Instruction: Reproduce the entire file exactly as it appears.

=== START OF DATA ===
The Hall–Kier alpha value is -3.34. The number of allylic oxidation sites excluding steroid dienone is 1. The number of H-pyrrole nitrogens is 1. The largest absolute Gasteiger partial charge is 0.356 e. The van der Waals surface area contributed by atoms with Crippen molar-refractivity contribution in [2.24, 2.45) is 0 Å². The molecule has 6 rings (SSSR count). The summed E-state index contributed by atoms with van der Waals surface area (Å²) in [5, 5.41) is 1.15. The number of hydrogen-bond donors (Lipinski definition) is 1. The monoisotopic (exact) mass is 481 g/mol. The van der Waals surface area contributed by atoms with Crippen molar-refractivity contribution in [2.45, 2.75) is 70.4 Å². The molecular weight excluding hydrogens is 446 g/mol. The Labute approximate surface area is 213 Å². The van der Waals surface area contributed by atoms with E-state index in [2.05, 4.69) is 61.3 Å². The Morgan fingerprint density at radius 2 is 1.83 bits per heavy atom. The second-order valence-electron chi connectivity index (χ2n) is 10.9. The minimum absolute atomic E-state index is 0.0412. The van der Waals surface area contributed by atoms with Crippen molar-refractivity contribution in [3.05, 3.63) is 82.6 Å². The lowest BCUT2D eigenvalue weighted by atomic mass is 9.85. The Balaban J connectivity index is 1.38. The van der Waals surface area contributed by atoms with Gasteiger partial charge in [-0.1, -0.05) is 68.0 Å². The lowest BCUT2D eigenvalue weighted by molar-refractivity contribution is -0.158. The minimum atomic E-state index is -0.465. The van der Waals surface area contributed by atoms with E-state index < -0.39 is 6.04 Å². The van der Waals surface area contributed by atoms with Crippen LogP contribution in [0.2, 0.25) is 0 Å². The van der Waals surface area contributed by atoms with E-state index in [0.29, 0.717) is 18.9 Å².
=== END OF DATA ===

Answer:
The Hall–Kier alpha value is -3.34. The number of allylic oxidation sites excluding steroid dienone is 1. The number of H-pyrrole nitrogens is 1. The largest absolute Gasteiger partial charge is 0.356 e. The van der Waals surface area contributed by atoms with Crippen molar-refractivity contribution in [2.24, 2.45) is 0 Å². The molecule has 6 rings (SSSR count). The summed E-state index contributed by atoms with van der Waals surface area (Å²) in [5, 5.41) is 1.15. The number of hydrogen-bond donors (Lipinski definition) is 1. The monoisotopic (exact) mass is 481 g/mol. The van der Waals surface area contributed by atoms with Crippen molar-refractivity contribution in [2.45, 2.75) is 70.4 Å². The molecular weight excluding hydrogens is 446 g/mol. The Labute approximate surface area is 213 Å². The van der Waals surface area contributed by atoms with E-state index in [2.05, 4.69) is 61.3 Å². The Morgan fingerprint density at radius 2 is 1.83 bits per heavy atom. The second-order valence-electron chi connectivity index (χ2n) is 10.9. The minimum absolute atomic E-state index is 0.0412. The van der Waals surface area contributed by atoms with Crippen molar-refractivity contribution in [3.05, 3.63) is 82.6 Å². The lowest BCUT2D eigenvalue weighted by atomic mass is 9.85. The Balaban J connectivity index is 1.38. The van der Waals surface area contributed by atoms with Gasteiger partial charge in [-0.1, -0.05) is 68.0 Å². The lowest BCUT2D eigenvalue weighted by molar-refractivity contribution is -0.158. The minimum atomic E-state index is -0.465. The van der Waals surface area contributed by atoms with E-state index < -0.39 is 6.04 Å². The van der Waals surface area contributed by atoms with Crippen LogP contribution in [0.2, 0.25) is 0 Å². The van der Waals surface area contributed by atoms with E-state index in [0.29, 0.717) is 18.9 Å².